Check out this write up on me and the book on thefranklinlakesjournal.com!
Post Written by The Mothering Actor
“Joy Dewing Casting provides efficient, creative talent solutions for theatrical, dance, musical, commercial, & industrial productions in an atmosphere of mutual respect & dignity” – Joy Dewing’s Twitter Bio. I just love the “atmosphere of mutual respect and dignity” it speaks so much to who Joy is!
After interviewing actresses, and filmmakers about juggling being an artist and mother, I thought it would be fun to explore the same questions with a Casting Director and was thrilled when Joy agreed to be interviewed. Check out her insights below and don’t forget to connect with her on Facebook and Twitter!
How do you juggle being a busy casting director and being a mom?
I guard my free time jealously. I don’t work weekends anymore unless it’s a real emergency (like when I had to work two weekends in a row to cast Soul Doctor because I only had two weeks to cast it!), and I don’t make any other plans over the weekend if I can help it — unless they involve my daughter. When I’m with her, I focus on her. I don’t check my phone (except to post pictures of her doing cute stuff on Facebook), I don’t work, I just enjoy her and make the time all about her.
How do you navigate balancing work and family? Is balance possible?
If it IS possible, I haven’t figured it out yet. I just do my best. I try to compartmentalize as much as I can. When I’m at work I work as efficiently as possible so that I can get the job done and go home; and when I’m at home I try to cut myself off from work and focus on my family. Sometimes I try to work from home. I still have to rely on a sitter or on Daddy to watch my kid, but at least I get to see her whenever I take a break. I am also incredibly fortunate to have a highly competent, supportive, and self-sufficient staff who works their butts off. If it weren’t for Holly and Nikki and our interns, I would not be able to work and be a mom. I would certainly try, but probably be horrible at both jobs!! The same goes for my husband. He takes care of our daughter part-time and works part-time. He is the rock that holds our family together.
Do you think there are any ways being a mom helps an actor?
Or a Dad? Absolutely. There’s a massive shift in perspective when you become a parent. For example, suddenly your tired old love songs become about your children. Try singing “Til There Was You” before and after being a parent. Completely different experience. In some cases, it softens a person, makes them more open and less anxious about the audition process. The first year of being a mom, for me, was like boot camp. Once you get through that experience, things just don’t scare you as much as they used to. Like walking into your final callback with 20 people sitting behind the table? Big deal. At least you’re not covered in spit-up, reeking of spilt milk, boobs leaking all over your shirt, hair askew, trying to change a diaper blowout at 4am through one bloodshot eye.
Your favorite parenting advice?
Let it go. Enjoy the ride.
How does being a mom inform/feed your work as a casting director? And vice versa?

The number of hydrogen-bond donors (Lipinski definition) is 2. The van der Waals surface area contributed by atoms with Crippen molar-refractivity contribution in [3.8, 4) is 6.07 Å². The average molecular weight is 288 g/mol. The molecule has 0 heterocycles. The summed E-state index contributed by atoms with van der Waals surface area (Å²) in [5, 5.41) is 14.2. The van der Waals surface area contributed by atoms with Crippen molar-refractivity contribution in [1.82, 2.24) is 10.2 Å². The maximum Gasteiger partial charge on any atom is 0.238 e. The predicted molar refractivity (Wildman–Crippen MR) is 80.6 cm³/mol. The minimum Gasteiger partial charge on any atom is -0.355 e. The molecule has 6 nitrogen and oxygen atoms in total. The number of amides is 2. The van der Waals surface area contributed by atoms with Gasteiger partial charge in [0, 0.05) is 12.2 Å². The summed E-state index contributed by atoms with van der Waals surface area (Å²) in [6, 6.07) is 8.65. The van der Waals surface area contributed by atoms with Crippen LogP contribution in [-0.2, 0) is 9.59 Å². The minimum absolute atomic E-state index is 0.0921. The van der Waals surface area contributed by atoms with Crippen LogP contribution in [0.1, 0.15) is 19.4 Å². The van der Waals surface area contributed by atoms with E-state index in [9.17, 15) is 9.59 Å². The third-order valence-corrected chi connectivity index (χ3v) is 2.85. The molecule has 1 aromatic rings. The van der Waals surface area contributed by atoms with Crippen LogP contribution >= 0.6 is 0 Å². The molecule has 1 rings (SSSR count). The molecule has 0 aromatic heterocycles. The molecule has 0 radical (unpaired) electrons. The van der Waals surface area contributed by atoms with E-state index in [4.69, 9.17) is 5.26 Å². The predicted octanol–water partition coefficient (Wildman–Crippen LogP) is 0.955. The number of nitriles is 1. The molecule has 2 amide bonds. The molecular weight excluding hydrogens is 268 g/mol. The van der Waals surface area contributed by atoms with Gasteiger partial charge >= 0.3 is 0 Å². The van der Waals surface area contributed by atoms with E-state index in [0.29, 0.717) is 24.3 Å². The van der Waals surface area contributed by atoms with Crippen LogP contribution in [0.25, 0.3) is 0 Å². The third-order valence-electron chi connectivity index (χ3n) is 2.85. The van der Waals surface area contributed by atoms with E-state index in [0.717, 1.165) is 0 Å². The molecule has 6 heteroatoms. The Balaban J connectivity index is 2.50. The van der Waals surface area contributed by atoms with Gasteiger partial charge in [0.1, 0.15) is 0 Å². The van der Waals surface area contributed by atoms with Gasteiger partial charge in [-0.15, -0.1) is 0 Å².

Well, I think I’ve always been somewhat maternal with my actors; but probably even more so now that I am an actual mother. When someone is auditioning and it’s just not going well, they are obviously struggling or maybe they are just not very good, I think about the fact that they are someone’s kid. Their mom or dad or whoever sees what’s special about them, even if I can’t see it at that moment. Someone loves them and is proud of them. As they say in Les Miserables, “Someone used to cradle them and kiss them when they cried.” Thinking about those things makes me feel more compassion and respect.
As for vice versa… that’s a good question. People often assume that our daughter will be in show business, but I really hope she doesn’t feel compelled to go in that direction with her life. It’s just so damn hard. I am well aware of the kind of mental (and sometimes physical) torture I put actors through. I don’t want her going through that! But if it’s absolutely her calling, AND she is talented and hard-working and tenacious and all that, I will do everything I can to help her. Let’s just hope it doesn’t come to that!
Any other advice/tips for new moms?
Here’s the advice that I got from EVERYONE when I was a new mom. I rolled my eyes at it, but in hindsight I wish I had followed it: Sleep when the baby sleeps. Ask for help. Let Daddy figure out his own way to do things and let it be OK. If you feel depressed or weepy or angry a lot, get help, sooner than later. Do your best and just keep swimming.
Thank you so much Joy for generously sharing your thoughts with us!
Joy Dewing Casting was formed in May 2012 with a mission to seek out inspiring talent; to provide an atmosphere of mutual respect and dignity in which creative relationships may flourish; and to provide efficient, creative talent solutions for theatrical, dance, musical, commercial, and industrial productions. Current/Recent projects include Joseph and the Amazing Technicolor Dreamcoat (AEA Tour), Til Divorce Do Us Part (off-Broadway), Soul Doctor (Broadway), Ghost, Mamma Mia (2013-2014 Tour), West Side Story (National Tour), Forever Dusty (Off-Broadway), Rasta Thomas’ Rock the Ballet (Dance), Catch Me If You Can (National Tour), Orchid (Miami), The Voca People (Off- Broadway), In the Heights (2nd National Tour), Fiddler on the Roof (National Tours), Cats (National Tour), and The Lost Colony (2013 Tony Honoree for Excellence in Theatre.)
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